Mexican crema is a dairy product similar to sour cream, but a bit thinner and more mild. It is available in some larger grocery stores and markets specializing in Mexican products. You can substitute with crème fraîche.
I also made Ericka’s Entomatadas de Queso Fresco (Queso Fresco Entomatadas), Chocolate de Agua (Water-Based Mexican Hot Chocolate), Barra de Concha (Concha Loaf), and Pepitoria (Pumpkin Seed Candy).
Entomatadas are a favorite of mine and I was so excited to see a recipe for Entomatadas de Queso Fresco included in the book. Corn tortillas (I tried Ericka’s homemade Tortillas de Maíz- still need a bit more practice on my end, but they were so good) are dipped in a light tomato sauce and filled with crumbly queso fresco. To serve, they are topped with more sauce, chopped onions, additional queso fresco, and crema for a delicious weeknight meal.
I made the Chocolate de Agua (Water-Based Mexican Hot Chocolate) to pair with the Barra de Concha. With only three ingredients, it came together easily and was perfect for dunking slices of the Concha.
The Barra de Concha (Concha Loaf) immediately caught my eye the very first time I flipped through the book. It was such a fun baking project! Ericka was inspired to make this loaf after trying it at El Cardenal Restaurant in Mexico City. Instead of individual pastries, the sweet yeast-based bread is formed with a long loaf and topped with alternating colors of the crumbly topping. It is baked until golden and served in slices for quite the memorable treat.
The Pepitoria (Pumpkin Seed Candy) was such a great way to use pepitas (pumpkin seeds). This thin and crispy candy is packed with roasted pepitas coated in caramelized sugar and a little vanilla. The mixture is allowed to set for couple of hours, then cut into serving sizes.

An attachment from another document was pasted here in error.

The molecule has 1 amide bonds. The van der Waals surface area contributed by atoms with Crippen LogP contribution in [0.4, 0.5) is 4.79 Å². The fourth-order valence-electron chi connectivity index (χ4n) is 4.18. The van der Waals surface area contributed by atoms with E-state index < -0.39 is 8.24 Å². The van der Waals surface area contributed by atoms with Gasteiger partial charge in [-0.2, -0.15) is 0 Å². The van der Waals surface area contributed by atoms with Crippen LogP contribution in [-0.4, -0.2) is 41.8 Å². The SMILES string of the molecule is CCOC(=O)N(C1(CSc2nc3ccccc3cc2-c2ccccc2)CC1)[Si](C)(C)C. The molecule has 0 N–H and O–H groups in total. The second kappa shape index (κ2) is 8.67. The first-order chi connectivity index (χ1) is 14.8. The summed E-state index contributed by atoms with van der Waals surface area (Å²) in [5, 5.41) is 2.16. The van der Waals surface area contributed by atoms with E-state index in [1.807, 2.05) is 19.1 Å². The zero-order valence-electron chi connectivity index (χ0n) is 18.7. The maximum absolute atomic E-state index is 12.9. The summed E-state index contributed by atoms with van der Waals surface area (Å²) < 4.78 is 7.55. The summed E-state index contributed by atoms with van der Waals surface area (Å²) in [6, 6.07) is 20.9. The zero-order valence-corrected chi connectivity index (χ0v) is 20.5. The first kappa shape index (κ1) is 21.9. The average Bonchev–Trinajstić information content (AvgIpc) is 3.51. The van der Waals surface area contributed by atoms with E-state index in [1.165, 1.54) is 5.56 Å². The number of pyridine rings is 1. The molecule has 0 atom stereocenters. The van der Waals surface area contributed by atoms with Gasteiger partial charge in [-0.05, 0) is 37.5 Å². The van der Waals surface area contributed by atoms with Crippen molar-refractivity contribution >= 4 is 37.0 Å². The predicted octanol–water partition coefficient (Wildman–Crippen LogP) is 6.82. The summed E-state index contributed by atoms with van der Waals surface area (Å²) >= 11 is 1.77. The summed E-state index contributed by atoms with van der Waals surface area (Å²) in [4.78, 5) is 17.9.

¡Buen Provecho! is a great option for those interested in Mexican cuisine and home cooking packed with flavor. Recipes range from quick and easy meals with only a few ingredients (and often around 30 minutes) to more elaborate desserts and stews requiring a bit more time. There is even a section dedicated to special occasions.
Many of the ingredients are readily available in larger American grocery stores. A few items that may require a market with Mexican items include tomatillos, dried and fresh chiles, queso fresco, epazote, crema, cotija, prickly pears, fideo pasta, masa harina, dried hibiscus, piloncillo, Mexican chocolate, and cajeta.
Tacos Crujientes de Fideo (Crispy Fideo Tacos) Recipe
Excerpt from ¡Buen Provecho!
Tacos Crujientes de Fideo (Crispy Fideo Tacos)
- 3 dried guajillo chiles stems and seeds removed
- 4 Roma tomatoes roughly chopped
- 2 tablespoons olive oil
- 200 grams (7 ounces) dry fideo pasta
- 1/4 cup chopped white onion
- 2 garlic cloves finely chopped
- 1 teaspoon dried oregano crushed
- 1 teaspoon salt
- 1/2 teaspoon black pepper
- 1 cup vegetable or canola oil
- 20 corn tortillas
- Avocado slices
- Crumbled queso fresco
- Mexican crema or crème fraîche
- Place dried guajillos in a medium saucepan over medium heat with enough water to cover. Simmer for 10 minutes or until chiles soften.
- Remove from heat and set aside for 5 minutes. Do not throw away water.
- Add softened chiles, tomatoes, and 1 cup chile water to a blender. Blend until smooth. Set aside.
- Heat olive oil in a 5-quart saucepan over medium-low heat. Add fideo pasta and stir constantly until pasta is golden brown. Do not burn. Remove from heat and transfer to a separate bowl. Set aside.
- Return saucepan to medium heat. Sauté onion and garlic until tender, about 1 minute.
- Add guajillo mixture, oregano, salt, and pepper. Bring to a boil. Add fried fideo. Reduce heat to low. Simmer for 15 minutes or until liquid has been soaked up.
- While fideo is cooking, prepare taco shells. Heat vegetable oil in large frying pan over medium heat. Test the oil temperature by dipping the edge of a tortilla in the hot oil with a pair of tongs. If the tortilla bubbles rapidly, the oil is ready.
- Using tongs, carefully fry tortilla in hot oil for 5-7 seconds on each side. Fold tortilla in half using tongs. Fry each side of folded tortilla for 10 seconds or until crispy.
- Lift taco shell over the oil, letting any excess oil drip off. Place shell on a paper towel-lined plate to absorb any excess oil. Repeat with remaining tortillas.
- Scoop fideo in taco shells. Add avocado slices, a sprinkle of queso fresco, cream, and cilantro leaves. Serve immediately.